The public’s disdain for companies like Comcast and their lobbyist stranglehold of government is damn near universal, and indisputibly bipartisan.

Much like former FCC boss Kevin Martin did when Democrats made a similar request in 2008, Wheeler was quick to bow to GOP pressure and wipe the FCC calendar clean. With that decision the FCC is effectively now on autopilot, and most of the remaining items on Wheeler’s agenda (especially attempts to bring competition to the cable box) can be considered dead. Needless to say, consumer advocacy groups like Public Knowledge weren’t all that impressed with the FCC’s decision to give up on a number of items (like legacy business data services pricing) the agency had been working on for years:

“…the agenda items address real and pressing problems in the broadband marketplace. These problems do not simply go away due to an administration change. When Republicans take over, they will need to address the same competitive problems, or explain to the American people why they plan to perpetuate our broadband duopoly.”

A number of the things the FCC put on hold at GOP request were simply normal operational efforts the GOP would have needed to address anyway — including efforts to create a new roaming standard and to classify Voice over LTE (a higher quality audio standard). Senator Ron Wyden also issued a statement pointing out that the freeze also impacts efforts to try and expand funding for wireless broadband in more rural markets — markets that Trump repeatedly paid ample lip service to throughout his campaign:

“I regularly hear from Oregonians in rural counties that it is clear high costs are preventing private sector broadband investment in parts of rural Oregon. The FCC must fulfill its responsibility to provide a lifeline to rural communities and a connection to the global economy. Wireless cell service and broadband internet spur economic opportunity, improve public safety and increase educational outcomes for rural Americans. Any delay causes these rural communities to wait even longer for help,” said Wyden.”

What happens next isn’t entirely clear, but early signs aren’t promising if you prefer your regulators independent and with a dash of backbone. Trump’s telecom transition team is being led by Jeffrey Eisenach, a think tanker with direct ties to telecom (yet not technically a “lobbyist”) who has vehemently opposed nearly every pro-consumer policy the agency has ever implemented. Also on Trump’s advisory team is Rep. Marsha Blackburn, whose faithful support of AT&T and protectionist state laws has played a starring role in ensuring that her state of Tennessee remains a broadband backwater.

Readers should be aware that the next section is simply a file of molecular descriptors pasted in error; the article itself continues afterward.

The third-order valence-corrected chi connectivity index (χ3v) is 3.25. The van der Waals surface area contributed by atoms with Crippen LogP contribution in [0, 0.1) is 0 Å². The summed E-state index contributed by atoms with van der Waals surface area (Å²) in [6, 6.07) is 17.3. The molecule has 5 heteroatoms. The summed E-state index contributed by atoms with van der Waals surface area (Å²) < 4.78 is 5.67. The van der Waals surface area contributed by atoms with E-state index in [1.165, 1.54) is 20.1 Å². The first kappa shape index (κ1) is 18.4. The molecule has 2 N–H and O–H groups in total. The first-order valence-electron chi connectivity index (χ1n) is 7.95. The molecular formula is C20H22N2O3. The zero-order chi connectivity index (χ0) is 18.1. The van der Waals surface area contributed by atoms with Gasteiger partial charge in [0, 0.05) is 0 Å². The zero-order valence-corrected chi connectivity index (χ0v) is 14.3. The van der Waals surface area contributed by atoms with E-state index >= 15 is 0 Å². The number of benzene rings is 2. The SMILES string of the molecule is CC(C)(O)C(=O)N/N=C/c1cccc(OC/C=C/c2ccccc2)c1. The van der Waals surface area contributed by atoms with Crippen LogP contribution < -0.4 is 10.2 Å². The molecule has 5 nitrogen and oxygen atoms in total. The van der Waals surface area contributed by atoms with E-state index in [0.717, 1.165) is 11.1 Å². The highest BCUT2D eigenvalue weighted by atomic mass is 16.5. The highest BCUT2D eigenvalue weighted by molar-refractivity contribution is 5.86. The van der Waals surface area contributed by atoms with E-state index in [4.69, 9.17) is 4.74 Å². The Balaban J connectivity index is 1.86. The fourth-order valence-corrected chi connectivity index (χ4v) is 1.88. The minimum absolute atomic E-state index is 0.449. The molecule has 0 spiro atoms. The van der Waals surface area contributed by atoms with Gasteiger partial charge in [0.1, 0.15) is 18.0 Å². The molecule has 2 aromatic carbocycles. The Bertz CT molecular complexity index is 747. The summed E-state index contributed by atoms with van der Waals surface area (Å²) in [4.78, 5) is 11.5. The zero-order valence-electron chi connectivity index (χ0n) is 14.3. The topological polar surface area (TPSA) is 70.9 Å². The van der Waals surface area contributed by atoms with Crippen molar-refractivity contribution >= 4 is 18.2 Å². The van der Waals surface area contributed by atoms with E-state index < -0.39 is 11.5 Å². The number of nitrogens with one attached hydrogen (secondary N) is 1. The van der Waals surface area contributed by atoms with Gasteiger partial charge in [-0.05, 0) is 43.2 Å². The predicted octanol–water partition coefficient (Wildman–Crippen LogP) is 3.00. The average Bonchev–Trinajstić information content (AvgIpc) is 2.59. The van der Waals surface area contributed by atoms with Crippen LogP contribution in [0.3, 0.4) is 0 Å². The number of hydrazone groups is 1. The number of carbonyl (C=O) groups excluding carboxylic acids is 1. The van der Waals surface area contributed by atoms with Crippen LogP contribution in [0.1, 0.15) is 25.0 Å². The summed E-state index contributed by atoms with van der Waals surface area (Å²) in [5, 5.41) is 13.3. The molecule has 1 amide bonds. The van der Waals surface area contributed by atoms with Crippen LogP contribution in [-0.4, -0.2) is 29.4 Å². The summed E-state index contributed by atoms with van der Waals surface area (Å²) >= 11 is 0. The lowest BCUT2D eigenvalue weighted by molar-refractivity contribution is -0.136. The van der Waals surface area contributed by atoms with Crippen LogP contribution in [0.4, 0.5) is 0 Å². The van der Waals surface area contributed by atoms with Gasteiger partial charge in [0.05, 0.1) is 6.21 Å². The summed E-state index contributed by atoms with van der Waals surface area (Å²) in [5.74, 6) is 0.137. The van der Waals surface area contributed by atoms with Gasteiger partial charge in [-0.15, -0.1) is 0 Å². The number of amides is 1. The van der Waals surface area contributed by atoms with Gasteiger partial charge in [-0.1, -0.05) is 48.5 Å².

Trump has said he opposes net neutrality (even if it’s not clear he actually understands what it is), suggesting those rules will either be scrapped — or simply not enforced. Eisenach has similarly made it abundantly clear he sees the FCC’s future as one in which its influence over broadband is negligible to non-existent, and net neutrality is no longer the law of the land. In an editorial written over at The Hill in 2010, Eisenach blasted net neutrality as a “radical scheme” crafted (ironically) by bogus populists:

“Boiled down to the basics, in other words, net neutrality is a massive scheme for what Richard Posner termed ?taxation by regulation? ? the transfer of wealth from one group to another by means of government regulation….The populist rhetoric of (net neutrality supporting groups) often strikes a radical pose, but the real radicalism of net neutrality lies in the naked use of Federal regulatory power to redistribute wealth.